“Across varying styles and genres, each story in the collection explores the connections be-tween mortals and what we might call Faërie. The supernatural forces are diverse and ambiguous: some seem nearly demonic; others may be morally neutral, or even beneficent; and still others may be wholly illusory. But the question remains the same in each case: can mere mortals respond without losing their lives, their humanity, their moral compass?   The stories are generally well told . . .  “Werwolf” may be the single best of the collection; it stood out as a story that bears close re-reading. But the Breton trilogy, which consists of the title story, “The Judgment of St. Yves,” and “The Mistress of Kaer-Mor,” is almost mesmerizing. These three are more lyrical in tone than the others, and they come across as delicately intertwined because each provides a different perspective on the persistence of the ancient Breton legend of Ahes (also known as Dahut) in a Christian era. Walton appears to have chosen to work with versions of the legend in which Ahes is—or becomes—a demon sea goddess, although other versions exist; she noted once in an interview that she preferred to “put flesh and blood on the bones of the original myth” rather than contradicting her sources. . . .   All told, Above Ker-Is is a surprisingly well-rounded collection of a single author’s fantasy stories; it is well worth reading, and re-reading.”

Kenneth W. Faig, in EOD Letter, August 2012:

“Ms. Walton never visited Brittany herself, but the first several stories, with Breton settings, show her great emotional depth and skill with folklore. The story that captured my attention most was ‘They That Have Wings’.”

Richard C. West on Amazon:

“Of the ten short stories here, four have not previously been published and the others appeared only in magazines and anthologies that are not easily available, so it is convenient to have them collected in one place. Like most of Walton’s work, these are fantasy stories (in only one, “Werwolf,” is the apparently supernatural given a possibly rational explanation). Moreover, these are horror stories–hence more like _Witch House_ (1945) than any of her other novels. The first three (including the title story) deal with the Breton legend of the sunken city of Ys (but treat this in very different ways), then Russian, Celtic, and Greek folklore are each used in two stories apiece, and the final tale, “The Other One,” is a highly original variation on the doppelganger motif. They are rich in atmosphere, the settings are evocatively described, and all are very well-written. Highly recommended to anyone who likes dark fantasy.”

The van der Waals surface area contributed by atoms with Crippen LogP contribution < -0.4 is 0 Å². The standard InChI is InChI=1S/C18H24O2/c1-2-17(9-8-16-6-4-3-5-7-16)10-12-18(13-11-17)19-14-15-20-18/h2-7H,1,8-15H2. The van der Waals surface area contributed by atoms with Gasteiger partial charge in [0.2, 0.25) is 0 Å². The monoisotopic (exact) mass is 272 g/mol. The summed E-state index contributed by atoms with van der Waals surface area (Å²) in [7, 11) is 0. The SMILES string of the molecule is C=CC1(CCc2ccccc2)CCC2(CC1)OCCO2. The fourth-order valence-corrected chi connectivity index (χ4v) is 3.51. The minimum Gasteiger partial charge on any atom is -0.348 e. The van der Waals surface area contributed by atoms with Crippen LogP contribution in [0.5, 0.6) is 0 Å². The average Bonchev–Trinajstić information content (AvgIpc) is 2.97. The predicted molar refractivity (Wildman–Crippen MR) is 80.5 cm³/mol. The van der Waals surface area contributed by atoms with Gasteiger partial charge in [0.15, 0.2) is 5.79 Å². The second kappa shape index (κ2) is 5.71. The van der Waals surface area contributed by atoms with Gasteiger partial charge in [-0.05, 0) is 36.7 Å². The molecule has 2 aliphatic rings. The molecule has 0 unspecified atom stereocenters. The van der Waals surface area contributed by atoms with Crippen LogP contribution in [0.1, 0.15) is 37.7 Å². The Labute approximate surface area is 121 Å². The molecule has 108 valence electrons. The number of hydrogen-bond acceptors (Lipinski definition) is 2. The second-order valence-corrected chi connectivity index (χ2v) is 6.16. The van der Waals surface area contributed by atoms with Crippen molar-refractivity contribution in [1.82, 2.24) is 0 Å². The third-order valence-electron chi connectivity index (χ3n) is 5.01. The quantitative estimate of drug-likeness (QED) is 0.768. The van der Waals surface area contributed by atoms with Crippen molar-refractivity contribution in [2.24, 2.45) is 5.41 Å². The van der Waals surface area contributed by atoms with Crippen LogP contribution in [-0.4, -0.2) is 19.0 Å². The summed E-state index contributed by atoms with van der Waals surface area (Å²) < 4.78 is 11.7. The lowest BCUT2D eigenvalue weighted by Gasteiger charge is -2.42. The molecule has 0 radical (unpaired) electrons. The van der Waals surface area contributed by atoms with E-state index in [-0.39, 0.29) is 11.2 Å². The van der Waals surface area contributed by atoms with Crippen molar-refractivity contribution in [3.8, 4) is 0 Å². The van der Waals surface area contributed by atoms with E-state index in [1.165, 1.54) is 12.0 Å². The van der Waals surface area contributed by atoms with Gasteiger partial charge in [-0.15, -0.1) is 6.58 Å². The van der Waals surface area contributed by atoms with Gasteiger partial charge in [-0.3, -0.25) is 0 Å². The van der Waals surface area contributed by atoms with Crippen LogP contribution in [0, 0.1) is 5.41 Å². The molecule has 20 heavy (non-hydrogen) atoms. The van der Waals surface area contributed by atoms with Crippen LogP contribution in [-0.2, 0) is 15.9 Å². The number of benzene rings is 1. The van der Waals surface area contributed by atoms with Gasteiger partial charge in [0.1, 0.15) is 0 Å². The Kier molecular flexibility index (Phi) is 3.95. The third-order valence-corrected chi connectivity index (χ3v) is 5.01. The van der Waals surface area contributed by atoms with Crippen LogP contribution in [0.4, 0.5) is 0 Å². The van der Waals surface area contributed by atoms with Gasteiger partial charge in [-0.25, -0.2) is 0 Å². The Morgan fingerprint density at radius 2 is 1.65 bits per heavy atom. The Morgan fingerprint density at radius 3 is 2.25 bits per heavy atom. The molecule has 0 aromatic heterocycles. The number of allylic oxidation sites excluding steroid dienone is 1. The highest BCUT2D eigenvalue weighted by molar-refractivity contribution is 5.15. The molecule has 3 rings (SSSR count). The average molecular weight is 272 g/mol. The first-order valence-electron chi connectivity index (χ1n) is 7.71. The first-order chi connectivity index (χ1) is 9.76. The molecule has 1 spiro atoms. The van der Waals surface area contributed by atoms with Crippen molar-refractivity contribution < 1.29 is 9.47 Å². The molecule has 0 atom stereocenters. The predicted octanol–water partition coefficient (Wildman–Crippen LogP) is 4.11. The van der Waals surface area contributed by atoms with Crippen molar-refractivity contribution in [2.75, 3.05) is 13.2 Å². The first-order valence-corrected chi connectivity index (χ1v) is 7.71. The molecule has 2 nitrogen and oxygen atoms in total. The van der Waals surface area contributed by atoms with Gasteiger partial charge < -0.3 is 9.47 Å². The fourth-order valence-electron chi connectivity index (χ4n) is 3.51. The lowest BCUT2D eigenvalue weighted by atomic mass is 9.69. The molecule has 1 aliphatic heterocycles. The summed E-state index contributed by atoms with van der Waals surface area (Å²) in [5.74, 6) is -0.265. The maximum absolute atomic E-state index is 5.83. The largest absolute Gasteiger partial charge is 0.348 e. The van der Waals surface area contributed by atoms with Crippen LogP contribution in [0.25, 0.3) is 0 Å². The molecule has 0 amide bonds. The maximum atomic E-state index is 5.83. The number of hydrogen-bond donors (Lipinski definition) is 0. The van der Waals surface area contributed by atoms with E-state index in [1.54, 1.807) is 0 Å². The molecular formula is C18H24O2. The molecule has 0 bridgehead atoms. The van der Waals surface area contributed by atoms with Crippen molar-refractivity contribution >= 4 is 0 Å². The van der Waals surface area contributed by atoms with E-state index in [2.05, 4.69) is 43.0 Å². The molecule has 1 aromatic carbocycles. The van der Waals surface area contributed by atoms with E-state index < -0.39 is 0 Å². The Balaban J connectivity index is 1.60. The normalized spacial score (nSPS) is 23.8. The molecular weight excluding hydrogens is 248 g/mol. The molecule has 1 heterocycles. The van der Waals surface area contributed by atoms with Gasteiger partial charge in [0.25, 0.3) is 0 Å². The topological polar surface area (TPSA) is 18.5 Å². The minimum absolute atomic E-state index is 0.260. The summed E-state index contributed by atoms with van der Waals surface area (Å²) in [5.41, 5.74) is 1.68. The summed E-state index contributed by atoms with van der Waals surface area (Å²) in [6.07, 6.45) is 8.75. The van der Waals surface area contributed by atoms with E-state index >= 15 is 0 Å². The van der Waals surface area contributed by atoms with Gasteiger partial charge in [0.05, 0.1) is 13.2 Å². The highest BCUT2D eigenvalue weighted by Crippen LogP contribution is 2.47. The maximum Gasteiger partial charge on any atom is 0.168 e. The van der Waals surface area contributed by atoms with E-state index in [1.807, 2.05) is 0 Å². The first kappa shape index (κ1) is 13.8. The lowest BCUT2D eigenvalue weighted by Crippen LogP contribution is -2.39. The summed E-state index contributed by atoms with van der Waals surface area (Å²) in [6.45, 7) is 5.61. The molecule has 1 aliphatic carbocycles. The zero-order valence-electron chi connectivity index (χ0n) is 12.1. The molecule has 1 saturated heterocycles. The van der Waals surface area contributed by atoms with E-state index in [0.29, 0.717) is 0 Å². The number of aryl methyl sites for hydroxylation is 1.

TermiteWriter (Lorinda J. Taylor) on Amazon:

“There is a lot of power in the collection “Above Ker-Is” and the book is recommended to anyone interested in myth and folktale, in the paranormal, and in horror fiction.”

Click here to order via Amazon and to see the full Amazon reviews.

Recent scholarship on Walton’s writings

Welsh Mythology and Folklore in Popular Culture, 2011

A new scholarly study, Welsh Mythology and Folklore in Popular Culture: Essays on Adaptations in Literature, Film, Television and Digital Media, edited by Audrey L. Becker and Kristin Noone, (McFarland & Co, 2011) opens with three articles about Evangeline Walton’s Mabinogion tetralogy. The three articles are:

“‘The Rough, Savage Strength of Earth’: Evangeline Walton’s Human Heroes and Mythic Spaces”, by Kristin Noone

“Branwen’s Shame: Voicing the Silent Feminine in Evangeline Walton’s The Children of Llyr“, by Nicole A. Thomas

“Disavowing Maternity in Evangeline Walton’s The Virgin and the Swine: Fantasy Meets the Social Protest Fiction of the 1930s”, by Deborah Hooker